Syrian refugee cat makes his way to family in Canada

Naeila El Shatir, a Syrian refugee to Canada, considers her cat to be part of the family. When she had to leave the beloved cat behind, she became determined to find a way for it to join her in Regina.

'This cat suffered as we suffered in the war. He was always afraid,' owner says

Sherry the cat is a Syrian refugee. (CBC )

Naeila El Shatir considers her cat Sherry to be part of the family. When the Syrian refugee was given the chance to make a new life in Canada, El Shatir was determined to find a way for her beloved cat to join her in Regina.

"I've had Sherry for five years. He came to our home as a gift for my sister, who was disabled. My responsibility was to take care of him. She loved him very much," El Shatir said.

This cat suffered as we suffered in the war.- Naeila El Shatir , Syrian refugee 

El Shatir cared for her older sister, Rsmiah, in Damascus, Syria. Rsmiah had been paralyzed in a car accident in her twenties and was constrained to a wheelchair.

Then, during the war, a bomb destroyed a nearby apartment building and sent chunks of metal flying through their balcony glass door. The debris hit and wounded Rsmiah's legs.

The two sisters decided to flee to Jordan along with their cat, Sherry. El Shatir says she had to sweet talk a Jordanian border guard to allow them to cross the border with their pet.

Naeila El Shatir considers her cat Sherry to be part of the family. (CBC)

"This cat suffered as we suffered in the war. He was always afraid," she explained. "He spent a very difficult time with us. He always looked at me to ask, 'When will all of this end?'" 

Sadly, Rsmiah's leg wounds became infected and she died three weeks after arriving in Amman, Jordan.

Honouring sister's memory

For El Shatir, who counseled refugee children with psychosocial issues, taking care of Sherry became a form of therapy and a way of honouring her sister's memory.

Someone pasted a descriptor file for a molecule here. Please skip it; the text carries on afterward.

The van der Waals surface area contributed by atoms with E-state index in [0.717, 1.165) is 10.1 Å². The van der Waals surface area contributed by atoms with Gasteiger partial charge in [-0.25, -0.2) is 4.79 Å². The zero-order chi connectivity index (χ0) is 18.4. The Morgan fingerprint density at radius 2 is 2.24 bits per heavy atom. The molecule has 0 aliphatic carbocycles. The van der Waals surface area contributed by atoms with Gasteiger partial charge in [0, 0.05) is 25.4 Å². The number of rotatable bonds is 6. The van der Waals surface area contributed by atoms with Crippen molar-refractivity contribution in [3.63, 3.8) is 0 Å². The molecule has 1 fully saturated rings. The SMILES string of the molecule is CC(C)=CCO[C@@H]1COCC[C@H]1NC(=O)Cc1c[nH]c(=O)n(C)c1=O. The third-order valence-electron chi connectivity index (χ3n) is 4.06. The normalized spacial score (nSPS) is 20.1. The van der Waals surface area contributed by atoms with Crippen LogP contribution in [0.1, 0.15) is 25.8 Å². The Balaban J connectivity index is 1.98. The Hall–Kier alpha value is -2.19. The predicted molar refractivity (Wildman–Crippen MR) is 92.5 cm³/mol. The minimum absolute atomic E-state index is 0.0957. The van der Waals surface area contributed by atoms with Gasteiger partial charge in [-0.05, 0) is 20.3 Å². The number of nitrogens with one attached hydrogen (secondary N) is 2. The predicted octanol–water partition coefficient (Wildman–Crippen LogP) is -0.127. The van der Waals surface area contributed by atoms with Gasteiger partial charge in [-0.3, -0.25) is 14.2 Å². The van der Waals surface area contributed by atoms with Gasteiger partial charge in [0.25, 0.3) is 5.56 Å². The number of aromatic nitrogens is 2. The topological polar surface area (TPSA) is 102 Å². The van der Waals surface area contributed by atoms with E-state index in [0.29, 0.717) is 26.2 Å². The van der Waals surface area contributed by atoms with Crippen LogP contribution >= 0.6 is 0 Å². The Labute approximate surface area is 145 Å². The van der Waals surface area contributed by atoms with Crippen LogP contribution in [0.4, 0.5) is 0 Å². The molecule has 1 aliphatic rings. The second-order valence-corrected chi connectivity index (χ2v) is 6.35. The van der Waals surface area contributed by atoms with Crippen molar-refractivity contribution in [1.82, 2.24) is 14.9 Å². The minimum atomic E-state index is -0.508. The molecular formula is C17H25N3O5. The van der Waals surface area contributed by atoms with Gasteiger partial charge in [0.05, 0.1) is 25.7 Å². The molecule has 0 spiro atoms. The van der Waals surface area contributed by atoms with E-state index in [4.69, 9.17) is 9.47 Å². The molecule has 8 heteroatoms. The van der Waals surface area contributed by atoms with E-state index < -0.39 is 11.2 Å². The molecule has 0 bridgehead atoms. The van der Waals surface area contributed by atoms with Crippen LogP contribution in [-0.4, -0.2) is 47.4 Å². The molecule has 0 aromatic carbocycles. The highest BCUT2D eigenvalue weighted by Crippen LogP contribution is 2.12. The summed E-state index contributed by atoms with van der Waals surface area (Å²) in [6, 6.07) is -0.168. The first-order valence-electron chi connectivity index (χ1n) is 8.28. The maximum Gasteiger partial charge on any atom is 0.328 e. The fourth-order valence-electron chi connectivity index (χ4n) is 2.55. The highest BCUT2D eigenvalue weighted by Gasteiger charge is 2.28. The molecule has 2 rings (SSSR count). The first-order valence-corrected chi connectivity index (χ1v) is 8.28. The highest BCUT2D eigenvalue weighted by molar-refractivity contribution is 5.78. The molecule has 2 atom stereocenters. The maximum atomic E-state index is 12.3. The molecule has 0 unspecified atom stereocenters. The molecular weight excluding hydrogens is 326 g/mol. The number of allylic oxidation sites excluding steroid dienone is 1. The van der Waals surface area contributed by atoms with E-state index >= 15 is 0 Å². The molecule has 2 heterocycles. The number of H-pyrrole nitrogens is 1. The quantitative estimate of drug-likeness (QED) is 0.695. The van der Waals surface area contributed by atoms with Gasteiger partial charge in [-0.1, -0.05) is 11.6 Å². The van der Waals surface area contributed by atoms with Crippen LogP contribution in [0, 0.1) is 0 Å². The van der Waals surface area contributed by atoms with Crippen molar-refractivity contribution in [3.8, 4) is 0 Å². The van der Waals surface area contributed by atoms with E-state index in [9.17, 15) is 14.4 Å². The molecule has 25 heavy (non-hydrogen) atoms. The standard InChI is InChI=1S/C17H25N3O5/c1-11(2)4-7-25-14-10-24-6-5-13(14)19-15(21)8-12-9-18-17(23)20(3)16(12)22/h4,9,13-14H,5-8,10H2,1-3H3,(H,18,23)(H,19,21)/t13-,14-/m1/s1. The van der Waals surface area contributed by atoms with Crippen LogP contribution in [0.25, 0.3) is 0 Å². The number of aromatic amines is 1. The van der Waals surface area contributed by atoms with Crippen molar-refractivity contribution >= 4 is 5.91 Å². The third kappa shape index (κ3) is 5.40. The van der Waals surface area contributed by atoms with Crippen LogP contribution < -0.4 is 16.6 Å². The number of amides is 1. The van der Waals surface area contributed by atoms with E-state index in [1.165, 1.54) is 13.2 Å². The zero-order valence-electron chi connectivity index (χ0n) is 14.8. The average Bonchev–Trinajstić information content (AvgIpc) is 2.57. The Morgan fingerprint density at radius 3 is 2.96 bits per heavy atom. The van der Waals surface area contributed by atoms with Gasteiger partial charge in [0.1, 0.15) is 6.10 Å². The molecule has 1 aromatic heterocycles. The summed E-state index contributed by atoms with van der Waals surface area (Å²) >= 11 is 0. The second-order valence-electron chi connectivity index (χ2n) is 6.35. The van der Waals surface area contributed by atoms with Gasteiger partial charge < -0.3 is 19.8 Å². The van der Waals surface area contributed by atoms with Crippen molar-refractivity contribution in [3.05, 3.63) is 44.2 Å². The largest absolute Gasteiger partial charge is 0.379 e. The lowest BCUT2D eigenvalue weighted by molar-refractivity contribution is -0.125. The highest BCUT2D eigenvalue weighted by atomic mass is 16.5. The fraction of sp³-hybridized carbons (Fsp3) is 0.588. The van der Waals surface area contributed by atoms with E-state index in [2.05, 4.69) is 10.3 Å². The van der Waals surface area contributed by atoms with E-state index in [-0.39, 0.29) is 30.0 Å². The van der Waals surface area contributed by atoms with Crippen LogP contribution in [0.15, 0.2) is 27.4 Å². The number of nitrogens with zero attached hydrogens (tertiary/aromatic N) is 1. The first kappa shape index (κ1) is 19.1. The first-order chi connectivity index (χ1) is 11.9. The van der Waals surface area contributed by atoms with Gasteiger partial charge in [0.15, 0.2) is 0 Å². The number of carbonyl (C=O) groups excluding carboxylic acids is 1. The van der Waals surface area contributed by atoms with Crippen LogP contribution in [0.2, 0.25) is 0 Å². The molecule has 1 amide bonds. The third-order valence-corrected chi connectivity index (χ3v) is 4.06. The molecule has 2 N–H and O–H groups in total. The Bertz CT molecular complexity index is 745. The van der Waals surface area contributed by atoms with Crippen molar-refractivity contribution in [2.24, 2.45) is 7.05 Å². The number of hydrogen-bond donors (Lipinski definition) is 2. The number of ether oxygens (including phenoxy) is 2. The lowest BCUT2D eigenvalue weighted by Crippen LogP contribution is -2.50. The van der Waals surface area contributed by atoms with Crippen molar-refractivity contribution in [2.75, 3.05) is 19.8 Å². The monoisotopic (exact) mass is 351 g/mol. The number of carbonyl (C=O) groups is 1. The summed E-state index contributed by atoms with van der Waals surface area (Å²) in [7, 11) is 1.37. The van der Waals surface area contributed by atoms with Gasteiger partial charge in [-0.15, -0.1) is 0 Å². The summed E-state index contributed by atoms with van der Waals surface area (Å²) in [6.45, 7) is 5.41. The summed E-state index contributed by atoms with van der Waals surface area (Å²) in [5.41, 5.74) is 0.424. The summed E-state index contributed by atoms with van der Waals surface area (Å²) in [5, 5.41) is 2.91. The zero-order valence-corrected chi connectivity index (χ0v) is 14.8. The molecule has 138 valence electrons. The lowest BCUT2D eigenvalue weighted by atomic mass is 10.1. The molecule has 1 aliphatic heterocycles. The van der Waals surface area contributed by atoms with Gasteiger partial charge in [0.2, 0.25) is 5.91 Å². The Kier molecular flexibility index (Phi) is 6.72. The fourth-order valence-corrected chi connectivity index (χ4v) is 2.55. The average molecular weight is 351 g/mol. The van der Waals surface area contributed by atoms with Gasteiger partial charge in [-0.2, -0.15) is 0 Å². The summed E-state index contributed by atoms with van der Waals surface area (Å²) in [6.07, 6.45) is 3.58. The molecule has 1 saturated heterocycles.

In February, El Shatir and her elderly mother were accepted as government-sponsored refugees in Canada, but pets were not allowed. 

"There is no chance," El Shatir said. "There is a big list of what you can bring and can't bring. I can't bring cats or plants."

El Shatir was torn over whether to leave Sherry behind. In the end, she entrusted Sherry with her brother who promised to complete the extensive medical screening and paper work required to ship a cat to Canada.

"He has formal paperwork more than me," El Shatir joked.

A family friend who knew how much Sherry meant to El Shatir and her deceased sister, offered to pay the cargo fee — but refused to tell El Shatir how much it cost.

The final leg of the trip, from Toronto to Regina, cost about $200.

Now reunited with her cat, El Shatir is grateful that Canada has welcomed not only her but also Sherry.

"I thank Canada, its people, its government for giving the Syrian people a chance to restart our lives again. To have a chance to live in a normal way and a safe way. Also for giving my cat another chance to live."


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